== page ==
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dc.contributor.advisorNo Advisor Listeden_US
dc.contributor.authorToller, Robert Jamesen_US
dc.date.accessioned2017-12-18T22:43:07Z
dc.date.available2017-12-18T22:43:07Z
dc.date.issued1971en_US
dc.identifier.urihttp://hdl.handle.net/10504/115476
dc.description.abstractEven before the wheel the human factor was an essential element in the work process. As early as the 1830's the productivity of the American worker was noticeably higher than their foreign counterparts." For some observers this was the result of the industrial revolution. The cause and effect relationship on this point is, however, beyond the scope of this paper. The principle which should be noted is that without the' human factor, no production is possible. A logical question which follows, from these statements is what proportion of production can be attributed to the skills and expertise of a human being. No production can be achieved without a man intervening in some way in some part of the system. But as a man becomes more knowledgeable about his job or as his working conditions improve he will be capable of producing more output of higher quality per unit of time, cet. par., than was the case when he first-undertook the job. This increase in capacity can be due to several factors: training, better education (formal), better health and working conditions and many other types of investments in human beings. Since the output due to technology is relatively fixed, the investment in the human factor becomes more important. That is, a given machine can produce a specified amount of output per unit of time under normal conditions. If we accept this as true, the investment in human beings becomes a primary source of increased productivity which up to now has remained relatively untapped.en_US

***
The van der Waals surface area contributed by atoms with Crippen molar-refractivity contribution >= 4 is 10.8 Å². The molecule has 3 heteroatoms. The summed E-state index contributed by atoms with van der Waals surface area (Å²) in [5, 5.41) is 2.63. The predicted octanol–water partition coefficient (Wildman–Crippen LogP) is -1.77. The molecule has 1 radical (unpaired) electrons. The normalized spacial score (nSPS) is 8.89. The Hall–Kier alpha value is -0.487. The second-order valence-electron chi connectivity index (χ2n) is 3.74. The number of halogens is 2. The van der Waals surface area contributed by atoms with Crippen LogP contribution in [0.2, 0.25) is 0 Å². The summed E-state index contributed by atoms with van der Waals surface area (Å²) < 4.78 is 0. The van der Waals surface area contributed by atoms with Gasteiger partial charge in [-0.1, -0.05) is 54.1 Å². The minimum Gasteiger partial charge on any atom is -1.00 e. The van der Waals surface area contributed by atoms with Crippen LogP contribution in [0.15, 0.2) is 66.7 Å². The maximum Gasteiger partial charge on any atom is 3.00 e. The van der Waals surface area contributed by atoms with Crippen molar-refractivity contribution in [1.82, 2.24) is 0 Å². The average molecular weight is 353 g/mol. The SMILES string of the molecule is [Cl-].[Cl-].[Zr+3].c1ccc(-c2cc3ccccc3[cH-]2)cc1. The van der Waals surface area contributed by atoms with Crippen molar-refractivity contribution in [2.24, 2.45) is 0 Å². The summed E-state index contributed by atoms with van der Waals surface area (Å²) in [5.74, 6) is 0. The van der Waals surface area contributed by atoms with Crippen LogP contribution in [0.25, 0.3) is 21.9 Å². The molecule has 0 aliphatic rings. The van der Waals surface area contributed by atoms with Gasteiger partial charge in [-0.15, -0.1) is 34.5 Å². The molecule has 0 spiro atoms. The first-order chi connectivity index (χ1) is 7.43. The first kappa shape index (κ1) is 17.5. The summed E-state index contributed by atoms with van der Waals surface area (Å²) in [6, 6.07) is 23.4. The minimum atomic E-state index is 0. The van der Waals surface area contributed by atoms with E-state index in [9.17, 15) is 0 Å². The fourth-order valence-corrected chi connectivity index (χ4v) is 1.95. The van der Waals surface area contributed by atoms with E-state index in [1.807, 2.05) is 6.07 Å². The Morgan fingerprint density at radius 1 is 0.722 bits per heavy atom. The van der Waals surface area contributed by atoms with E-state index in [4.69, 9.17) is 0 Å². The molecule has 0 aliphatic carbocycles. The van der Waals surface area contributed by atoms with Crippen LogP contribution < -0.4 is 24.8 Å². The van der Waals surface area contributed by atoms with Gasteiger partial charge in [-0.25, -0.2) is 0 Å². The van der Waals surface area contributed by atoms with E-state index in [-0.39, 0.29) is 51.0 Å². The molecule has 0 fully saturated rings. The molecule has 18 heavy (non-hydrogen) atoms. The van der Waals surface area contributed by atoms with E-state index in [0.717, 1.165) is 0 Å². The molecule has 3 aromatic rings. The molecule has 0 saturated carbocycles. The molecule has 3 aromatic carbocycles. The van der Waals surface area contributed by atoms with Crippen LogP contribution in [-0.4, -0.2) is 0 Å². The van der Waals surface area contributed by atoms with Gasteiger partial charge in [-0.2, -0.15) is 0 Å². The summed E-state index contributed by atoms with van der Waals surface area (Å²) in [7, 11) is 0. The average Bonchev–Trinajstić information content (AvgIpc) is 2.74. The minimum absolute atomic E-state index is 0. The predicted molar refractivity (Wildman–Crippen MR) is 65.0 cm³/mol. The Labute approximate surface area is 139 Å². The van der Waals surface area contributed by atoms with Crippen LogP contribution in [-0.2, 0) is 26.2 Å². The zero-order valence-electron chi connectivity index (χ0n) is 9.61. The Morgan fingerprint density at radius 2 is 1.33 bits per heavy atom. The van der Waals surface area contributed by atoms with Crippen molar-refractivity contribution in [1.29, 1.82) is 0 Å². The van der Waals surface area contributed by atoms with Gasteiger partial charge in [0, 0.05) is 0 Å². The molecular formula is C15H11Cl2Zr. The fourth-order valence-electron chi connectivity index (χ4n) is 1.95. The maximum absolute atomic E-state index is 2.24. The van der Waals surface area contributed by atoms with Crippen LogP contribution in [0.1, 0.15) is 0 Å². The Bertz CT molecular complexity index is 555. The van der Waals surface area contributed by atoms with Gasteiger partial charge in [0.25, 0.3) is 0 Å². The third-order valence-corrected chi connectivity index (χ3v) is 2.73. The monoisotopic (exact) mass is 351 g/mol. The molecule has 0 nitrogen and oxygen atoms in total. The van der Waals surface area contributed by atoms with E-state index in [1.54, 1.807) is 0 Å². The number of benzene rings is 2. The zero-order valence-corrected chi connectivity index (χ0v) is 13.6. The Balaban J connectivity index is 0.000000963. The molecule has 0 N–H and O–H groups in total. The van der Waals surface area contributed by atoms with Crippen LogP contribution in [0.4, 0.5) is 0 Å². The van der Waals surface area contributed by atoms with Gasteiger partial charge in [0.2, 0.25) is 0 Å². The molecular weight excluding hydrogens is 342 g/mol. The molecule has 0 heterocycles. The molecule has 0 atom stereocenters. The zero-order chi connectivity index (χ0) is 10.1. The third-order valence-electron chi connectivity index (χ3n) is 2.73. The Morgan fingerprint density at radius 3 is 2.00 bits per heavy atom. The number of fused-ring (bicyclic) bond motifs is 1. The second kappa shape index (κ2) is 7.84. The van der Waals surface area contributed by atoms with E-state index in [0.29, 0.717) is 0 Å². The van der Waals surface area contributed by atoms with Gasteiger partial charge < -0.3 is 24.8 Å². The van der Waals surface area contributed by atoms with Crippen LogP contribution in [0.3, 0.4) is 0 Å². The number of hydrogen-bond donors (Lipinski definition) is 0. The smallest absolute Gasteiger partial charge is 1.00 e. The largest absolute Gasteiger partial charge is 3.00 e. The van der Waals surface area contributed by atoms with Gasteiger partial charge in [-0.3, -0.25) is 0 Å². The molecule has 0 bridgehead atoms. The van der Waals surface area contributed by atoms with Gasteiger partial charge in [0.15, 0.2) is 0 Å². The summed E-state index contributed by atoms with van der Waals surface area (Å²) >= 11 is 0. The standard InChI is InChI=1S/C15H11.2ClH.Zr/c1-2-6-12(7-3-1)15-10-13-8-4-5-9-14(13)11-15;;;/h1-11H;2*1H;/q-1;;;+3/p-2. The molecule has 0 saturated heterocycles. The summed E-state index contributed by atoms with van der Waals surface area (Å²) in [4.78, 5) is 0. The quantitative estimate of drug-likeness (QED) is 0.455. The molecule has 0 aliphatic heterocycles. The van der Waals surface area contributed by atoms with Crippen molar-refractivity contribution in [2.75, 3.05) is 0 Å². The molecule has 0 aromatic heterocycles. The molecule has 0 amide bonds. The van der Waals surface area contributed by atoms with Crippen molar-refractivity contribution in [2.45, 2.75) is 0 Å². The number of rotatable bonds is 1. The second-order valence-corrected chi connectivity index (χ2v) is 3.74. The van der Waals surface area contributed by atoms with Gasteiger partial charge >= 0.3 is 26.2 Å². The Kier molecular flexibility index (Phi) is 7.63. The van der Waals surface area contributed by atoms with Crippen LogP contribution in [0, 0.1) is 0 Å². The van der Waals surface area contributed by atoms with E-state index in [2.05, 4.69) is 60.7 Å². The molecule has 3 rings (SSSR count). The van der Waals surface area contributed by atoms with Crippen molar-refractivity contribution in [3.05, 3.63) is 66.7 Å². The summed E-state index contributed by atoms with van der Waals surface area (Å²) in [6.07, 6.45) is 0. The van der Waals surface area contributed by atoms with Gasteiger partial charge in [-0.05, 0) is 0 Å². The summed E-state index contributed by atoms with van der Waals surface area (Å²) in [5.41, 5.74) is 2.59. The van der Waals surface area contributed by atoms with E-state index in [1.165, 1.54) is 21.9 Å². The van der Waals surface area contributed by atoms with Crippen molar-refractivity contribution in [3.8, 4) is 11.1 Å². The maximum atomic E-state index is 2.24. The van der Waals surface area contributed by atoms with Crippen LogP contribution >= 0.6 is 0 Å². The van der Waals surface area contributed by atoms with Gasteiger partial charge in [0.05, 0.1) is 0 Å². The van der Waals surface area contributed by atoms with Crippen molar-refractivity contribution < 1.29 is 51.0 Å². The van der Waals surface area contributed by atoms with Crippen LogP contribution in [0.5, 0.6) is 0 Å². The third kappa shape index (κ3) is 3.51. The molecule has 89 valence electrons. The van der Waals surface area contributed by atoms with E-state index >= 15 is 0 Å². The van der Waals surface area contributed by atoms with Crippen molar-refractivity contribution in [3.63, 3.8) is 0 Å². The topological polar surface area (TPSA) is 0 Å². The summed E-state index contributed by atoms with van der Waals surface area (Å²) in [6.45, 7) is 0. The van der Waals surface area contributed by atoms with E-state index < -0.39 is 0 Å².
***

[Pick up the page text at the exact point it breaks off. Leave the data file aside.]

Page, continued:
dc.language.isoen_USen_US
dc.publisherCreighton Universityen_US
dc.rightsA non-exclusive distribution right is granted to Creighton University and to ProQuest following the publishing model selected above.en_US
dc.titleSome Economic Implications of Human Resource Valuationen_US
dc.typeThesis
dc.publisher.locationOmaha, Nebraskaen_US
dc.description.noteProQuest Traditional Publishing Optionen_US
dc.contributor.cuauthorToller, Robert Jamesen_US
dc.degree.levelMBA (Master of Business Administration)en_US
dc.degree.disciplineBusiness Administration (graduate program)en_US
dc.degree.nameMaster of Business Administrationen_US
dc.degree.grantorGraduate Schoolen_US


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